Xi Jinping a game-changer in Beijing’s South China Sea shift 

Jodesz Gavilan

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Xi Jinping a game-changer in Beijing’s South China Sea shift 

CHINA. Chinese President Xi Jinping applauds at the joint press conference of the China-Central Asia Summit in Xian, Shaanxi province, China, on May 19, 2023.

Florence Lo/Pool/Reuters

In a Rappler panel discussion, former presidential political adviser Ronald Llamas says it's scary to think that China could scale up further its actions in the West Philippine Sea following incidents of ramming, use of water cannons, and putting up barriers

MANILA, Philippines – China’s aggressiveness in pushing for its claims in the South China Sea stems from President Xi Jinping’s goal to assert his country’s status as a global superpower. 

In a Rappler panel discussion on October 27, Friday, former presidential political adviser Ronald Llamas explained that Xi veered away from the “dominant foreign policy [that] was basically shaped by the dominant ideology since the time of [former leader] Mao Zedong.”

Medyo game-changing si Xi kasi throughout that time, ang dominant foreign policy ng China ay huwag makipag-compete sa Western power, let us outwait them,” Llamas said during the discussion that tackled the altercation last October 22 in the Ayungin Shoal.

Noong naging presidente si Xi, dyan na pumasok ang aggression, ang pagiging aggressive, ang wolf diplomacy,” he said. 

(Xi was game-changing because China’s dominant foreign policy then was not to compete with Western power, let’s outwait them. But when Xi became president, that’s when aggression came in, wolf diplomacy, they became more aggressive.) 

Xi Jinping a game-changer in Beijing’s South China Sea shift 

Llamas was talking from his experience working as adviser to then-president Benigno Aquino III, who filed the arbitration case against China in 2013 following an April 2012 standoff between Philippine and Chinese vessels in the Scarborough Shoal.

An arbitral tribunal of the Permanent Court of Arbitration in The Hague, Netherlands eventually ruled, among others, that China’s claim of historic rights to resources in areas within its nine-dash line had no basis in law.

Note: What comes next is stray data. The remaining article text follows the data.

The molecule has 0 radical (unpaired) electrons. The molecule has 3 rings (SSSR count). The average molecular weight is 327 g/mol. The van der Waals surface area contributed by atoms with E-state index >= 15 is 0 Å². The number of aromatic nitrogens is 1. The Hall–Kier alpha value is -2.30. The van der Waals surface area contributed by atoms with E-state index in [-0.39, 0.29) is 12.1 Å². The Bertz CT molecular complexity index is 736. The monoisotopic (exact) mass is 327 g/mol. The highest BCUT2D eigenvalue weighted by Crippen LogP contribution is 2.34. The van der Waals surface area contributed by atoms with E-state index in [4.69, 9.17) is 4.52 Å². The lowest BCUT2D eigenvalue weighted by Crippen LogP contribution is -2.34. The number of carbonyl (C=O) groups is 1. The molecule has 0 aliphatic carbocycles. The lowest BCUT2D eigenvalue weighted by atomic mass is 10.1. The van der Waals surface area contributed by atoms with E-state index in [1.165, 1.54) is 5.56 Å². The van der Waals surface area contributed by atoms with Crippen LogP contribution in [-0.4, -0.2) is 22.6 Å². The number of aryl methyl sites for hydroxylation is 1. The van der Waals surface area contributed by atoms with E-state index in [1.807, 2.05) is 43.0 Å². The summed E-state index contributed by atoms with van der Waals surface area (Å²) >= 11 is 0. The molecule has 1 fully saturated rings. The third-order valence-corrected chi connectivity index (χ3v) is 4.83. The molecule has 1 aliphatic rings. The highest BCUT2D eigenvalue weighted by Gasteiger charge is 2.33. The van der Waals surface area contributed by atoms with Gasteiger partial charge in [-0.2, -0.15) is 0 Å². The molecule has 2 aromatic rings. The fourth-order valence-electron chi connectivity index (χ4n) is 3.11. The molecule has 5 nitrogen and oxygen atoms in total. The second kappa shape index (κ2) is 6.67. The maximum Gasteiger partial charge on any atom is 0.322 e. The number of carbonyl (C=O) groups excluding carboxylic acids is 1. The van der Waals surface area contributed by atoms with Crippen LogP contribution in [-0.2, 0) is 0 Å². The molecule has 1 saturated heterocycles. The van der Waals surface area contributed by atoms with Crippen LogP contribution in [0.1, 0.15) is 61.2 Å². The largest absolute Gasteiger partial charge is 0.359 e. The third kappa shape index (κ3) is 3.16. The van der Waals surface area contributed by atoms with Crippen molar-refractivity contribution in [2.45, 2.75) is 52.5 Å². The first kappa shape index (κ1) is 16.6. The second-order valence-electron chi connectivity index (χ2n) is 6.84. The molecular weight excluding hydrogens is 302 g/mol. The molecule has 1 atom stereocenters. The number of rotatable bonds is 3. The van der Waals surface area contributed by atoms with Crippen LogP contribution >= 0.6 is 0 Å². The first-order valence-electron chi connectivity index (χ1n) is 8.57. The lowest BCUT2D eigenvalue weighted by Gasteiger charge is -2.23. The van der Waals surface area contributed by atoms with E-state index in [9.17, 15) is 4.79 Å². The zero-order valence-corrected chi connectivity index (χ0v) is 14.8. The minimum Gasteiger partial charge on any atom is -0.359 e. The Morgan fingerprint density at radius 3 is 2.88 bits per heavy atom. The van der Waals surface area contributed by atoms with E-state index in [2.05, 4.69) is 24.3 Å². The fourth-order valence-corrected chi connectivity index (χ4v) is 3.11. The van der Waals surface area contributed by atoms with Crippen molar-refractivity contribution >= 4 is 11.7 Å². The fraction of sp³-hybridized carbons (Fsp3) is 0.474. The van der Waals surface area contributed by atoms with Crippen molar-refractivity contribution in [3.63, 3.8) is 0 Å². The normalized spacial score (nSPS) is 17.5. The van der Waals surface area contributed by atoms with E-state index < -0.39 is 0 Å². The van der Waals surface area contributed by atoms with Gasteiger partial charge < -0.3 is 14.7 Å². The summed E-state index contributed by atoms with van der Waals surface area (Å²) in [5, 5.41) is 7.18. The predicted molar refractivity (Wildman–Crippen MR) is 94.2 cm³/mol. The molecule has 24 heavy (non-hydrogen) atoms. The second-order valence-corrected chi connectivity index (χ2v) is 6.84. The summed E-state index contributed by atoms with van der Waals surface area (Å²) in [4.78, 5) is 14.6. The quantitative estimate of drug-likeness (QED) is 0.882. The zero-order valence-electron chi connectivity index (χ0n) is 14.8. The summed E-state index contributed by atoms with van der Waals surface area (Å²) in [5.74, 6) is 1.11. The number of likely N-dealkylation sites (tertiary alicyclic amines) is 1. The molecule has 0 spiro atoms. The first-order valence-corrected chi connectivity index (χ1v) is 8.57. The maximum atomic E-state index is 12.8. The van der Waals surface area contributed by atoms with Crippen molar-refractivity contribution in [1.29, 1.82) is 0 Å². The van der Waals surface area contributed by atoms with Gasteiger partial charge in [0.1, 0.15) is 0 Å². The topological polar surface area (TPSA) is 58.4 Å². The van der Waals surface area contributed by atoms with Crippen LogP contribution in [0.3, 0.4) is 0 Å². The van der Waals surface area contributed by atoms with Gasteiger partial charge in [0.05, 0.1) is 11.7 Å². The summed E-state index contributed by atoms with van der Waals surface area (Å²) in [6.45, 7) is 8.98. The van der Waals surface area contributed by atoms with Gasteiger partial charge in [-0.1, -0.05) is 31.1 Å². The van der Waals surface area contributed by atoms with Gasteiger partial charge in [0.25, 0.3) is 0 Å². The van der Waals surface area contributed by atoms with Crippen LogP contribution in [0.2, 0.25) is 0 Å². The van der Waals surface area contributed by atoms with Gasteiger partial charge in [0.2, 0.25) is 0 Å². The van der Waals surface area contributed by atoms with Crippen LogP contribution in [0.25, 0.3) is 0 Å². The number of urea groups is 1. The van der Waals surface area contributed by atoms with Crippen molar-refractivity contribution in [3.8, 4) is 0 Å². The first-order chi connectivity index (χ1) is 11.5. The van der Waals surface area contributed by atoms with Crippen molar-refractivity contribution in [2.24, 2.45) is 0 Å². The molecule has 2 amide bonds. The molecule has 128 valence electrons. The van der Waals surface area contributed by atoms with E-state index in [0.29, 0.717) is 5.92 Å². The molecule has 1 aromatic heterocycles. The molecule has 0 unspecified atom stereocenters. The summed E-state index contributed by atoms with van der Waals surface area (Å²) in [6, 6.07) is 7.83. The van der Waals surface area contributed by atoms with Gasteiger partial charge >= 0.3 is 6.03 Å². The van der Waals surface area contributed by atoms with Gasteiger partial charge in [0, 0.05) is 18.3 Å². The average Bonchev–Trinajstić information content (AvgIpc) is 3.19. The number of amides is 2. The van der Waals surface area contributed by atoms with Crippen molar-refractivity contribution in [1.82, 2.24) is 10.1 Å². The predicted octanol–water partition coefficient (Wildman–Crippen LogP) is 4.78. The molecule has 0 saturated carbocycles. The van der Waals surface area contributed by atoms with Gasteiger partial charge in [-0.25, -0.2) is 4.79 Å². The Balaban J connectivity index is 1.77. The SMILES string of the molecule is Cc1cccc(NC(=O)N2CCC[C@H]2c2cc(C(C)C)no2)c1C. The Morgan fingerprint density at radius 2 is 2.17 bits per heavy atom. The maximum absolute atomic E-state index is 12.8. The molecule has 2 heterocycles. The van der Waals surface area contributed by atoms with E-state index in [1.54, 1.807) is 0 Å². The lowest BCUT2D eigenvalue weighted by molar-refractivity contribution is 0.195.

But Aquino was not always seen as the one who stood up against China. Llamas recalled that in the beginning, he was seen as often deferring to China. There were incidents in Philippine waters, including poaching, that were solved by talking. 

When tensions escalated following the 2012 Scarborough Shoal standoff, Llamas recalled meeting with officials from the Chinese Communist Party to “break the ice.” 

Doon ko nahalata na iba na ang kanilang attitude, sabi nila, (That’s when I noticed their changed attitude, they said) ‘You can’t do this to us now, we are now a superpower,’” Llamas said. “It’s [an] about-face, it’s no longer about iyong dating kaayusan (old ways) or unspoken arrangement.” 

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China did not agree to the international arbitration and does not recognize the arbitral tribunal’s ruling. It has continuously asserted its presence in the West Philippine Sea, leading to several incidents of harassment, including attempts to block resupply missions to a Philippine outpost in Ayungin Shoal or Second Thomas Shoal.

Just last October 22, a boat contracted by the Philippine military for a resupply mission to the BRP Sierra Madre in Ayungin Shoal collided with a China Coast Guard (CCG) vessel. The Philippines said this was caused by the Chinese vessel’s “dangerous blocking maneuvers.” In August, the CCG used water cannons against Philippine ships.  

Part ito ng scaling up, kaya nag kaba ko: ano ang susunod after ramming, water cannon, barrier, laser?” Llamas said. “Iyan ang nakakatakot.” 

(These are all part of scaling up. So I’m anxious what would come after ramming, water cannons, using barriers and lasers. That’s scary.) –

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Jodesz Gavilan

Jodesz Gavilan is a writer and researcher for Rappler and its investigative arm, Newsbreak. She covers human rights and impunity beats, producing in-depth and investigative reports particularly on the quest for justice of victims of former president Rodrigo Duterte’s war on drugs and war on dissent.